Deterministic Jitter for High Speed Serial Receiver Tolerance Testing
The idea behind receiver tolerance testing is to submit the receiver to “the worst case but compliant” stress. If it can operate under those conditions, the thinking goes, then it can interoperate with any compliant transmitter + channel combination.
Standard applied stresses include some or all of these: a stress-inducing pattern, worst case rise/fall times, transmitter deemphasis, spread spectrum clocking, interference, random noise, interference or crosstalk emulation, random jitter (RJ), and some combination of deterministic jitter (DJ) or equivalently, bounded high probability jitter (BHPJ).
Most standards require a DJ in a combination of sinusoidal jitter and intersymbol interference.
Sinusoidal jitter (SJ) should be the easiest type of jitter to accurately apply. It is sinusoidal phase modulation. Many pattern generators incorporate the ability to apply SJ. If yours doesn’t, then you can use a simple arbitrary waveform generator and modulate the pattern generator’s reference clock.
SJ testing usually requires two steps. First, SJ at a frequency below the clock recovery bandwidth and with amplitude up to and sometimes exceeding a unit interval (UI). The second SJ test is at a frequency beyond the clock recovery bandwidth and at a substantially lower amplitude. The idea is to stress the clock recovery circuit in a way that assures that it can roll with the low-frequency punches as well as tolerate reasonable levels of higher frequency interference.
It’s also worthwhile to perform a few tests at frequencies that span the clock recovery roll off. The idea is to map the clock recovery frequency response. The specs don’t require this test, but it’s a good way to familiarize yourself with the part. While good old phase-locked loops (PLL) should respond predictably, some interpolating technologies can have weird resonant effects around the interpolating frequency boundaries near the roll off.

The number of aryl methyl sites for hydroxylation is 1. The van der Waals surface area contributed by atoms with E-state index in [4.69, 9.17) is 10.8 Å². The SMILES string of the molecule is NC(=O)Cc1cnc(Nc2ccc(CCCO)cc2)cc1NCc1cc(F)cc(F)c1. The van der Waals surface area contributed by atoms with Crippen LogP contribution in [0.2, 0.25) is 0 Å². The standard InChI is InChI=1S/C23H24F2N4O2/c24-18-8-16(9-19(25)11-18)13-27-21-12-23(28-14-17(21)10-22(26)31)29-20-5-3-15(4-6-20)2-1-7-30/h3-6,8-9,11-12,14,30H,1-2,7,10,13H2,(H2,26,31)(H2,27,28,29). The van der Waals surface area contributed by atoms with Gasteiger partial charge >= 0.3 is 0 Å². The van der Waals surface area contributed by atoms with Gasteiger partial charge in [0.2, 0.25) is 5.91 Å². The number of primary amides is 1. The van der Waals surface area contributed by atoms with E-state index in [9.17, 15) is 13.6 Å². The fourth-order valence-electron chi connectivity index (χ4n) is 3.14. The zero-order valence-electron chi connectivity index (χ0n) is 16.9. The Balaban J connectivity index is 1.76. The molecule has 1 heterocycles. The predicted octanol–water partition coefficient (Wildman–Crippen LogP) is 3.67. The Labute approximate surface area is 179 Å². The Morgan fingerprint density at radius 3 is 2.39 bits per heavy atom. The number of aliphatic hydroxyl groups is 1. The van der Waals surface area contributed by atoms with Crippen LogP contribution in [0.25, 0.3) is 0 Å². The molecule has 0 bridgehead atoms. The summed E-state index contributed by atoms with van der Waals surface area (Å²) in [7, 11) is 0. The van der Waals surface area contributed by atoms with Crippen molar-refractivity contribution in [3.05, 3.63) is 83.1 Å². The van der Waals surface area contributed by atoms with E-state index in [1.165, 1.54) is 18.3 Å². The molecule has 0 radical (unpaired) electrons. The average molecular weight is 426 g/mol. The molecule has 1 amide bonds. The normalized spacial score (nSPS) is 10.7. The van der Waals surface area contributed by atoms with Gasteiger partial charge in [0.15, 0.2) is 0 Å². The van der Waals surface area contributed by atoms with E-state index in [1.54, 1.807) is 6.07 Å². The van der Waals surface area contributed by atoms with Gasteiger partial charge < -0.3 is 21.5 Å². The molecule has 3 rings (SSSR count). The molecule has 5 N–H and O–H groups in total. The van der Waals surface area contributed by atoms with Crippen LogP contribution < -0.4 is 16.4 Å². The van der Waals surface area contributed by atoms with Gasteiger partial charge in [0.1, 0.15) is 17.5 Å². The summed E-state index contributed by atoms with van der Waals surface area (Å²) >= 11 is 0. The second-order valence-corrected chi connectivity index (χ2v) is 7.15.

Intersymbol interference (ISI) is caused by the frequency and attenuation response of the channel. Since different sequences within a test pattern have different frequency content — for example, a long string of identical bits has more low frequency subharmonics while frequently alternating 1s and 0s just have the fundamental its harmonics — every logic transition within a test pattern can have a distinct trajectory. By trajectory, I mean the V(t) path the waveform follows in making a given logic transition. Since the specific ISI signature depends on the test pattern it’s called “correlated jitter” or “data dependent jitter.”
ISI is voltage noise, not phase noise, but since the different trajectories cross the voltage slice threshold at different times it causes jitter.
The specifications require prescribed levels of ISI in terms of a calibrated jitter backplane or an S-parameter template. Sometimes the specification is defined as an equivalent length of trace on standard fire-retardant type-4 (FR-4) media. Some spec’s (e.g., DisplayPort) simply require a minimum peak-to-peak ISI jitter level measured in unit intervals; in these cases, you might as well use a simple low pass filter to apply ISI. While circuits have arbitrarily complicated frequency response, their most obvious overall character is low pass.
The prescription of SJ and ISI imposes horizontal and vertical eye closure that tests several aspects of the receiver. The ability of the clock recovery circuit is tested at all relevant harmonic and subharmonic frequencies and its frequency response is checked with two SJ tests. the combination of vertical and horizontal eye closure confirms that the decision circuit, including any equalizer, is sufficiently sensitive for the system to perform at the maximum tolerable bit error ratio, usually 1E-12.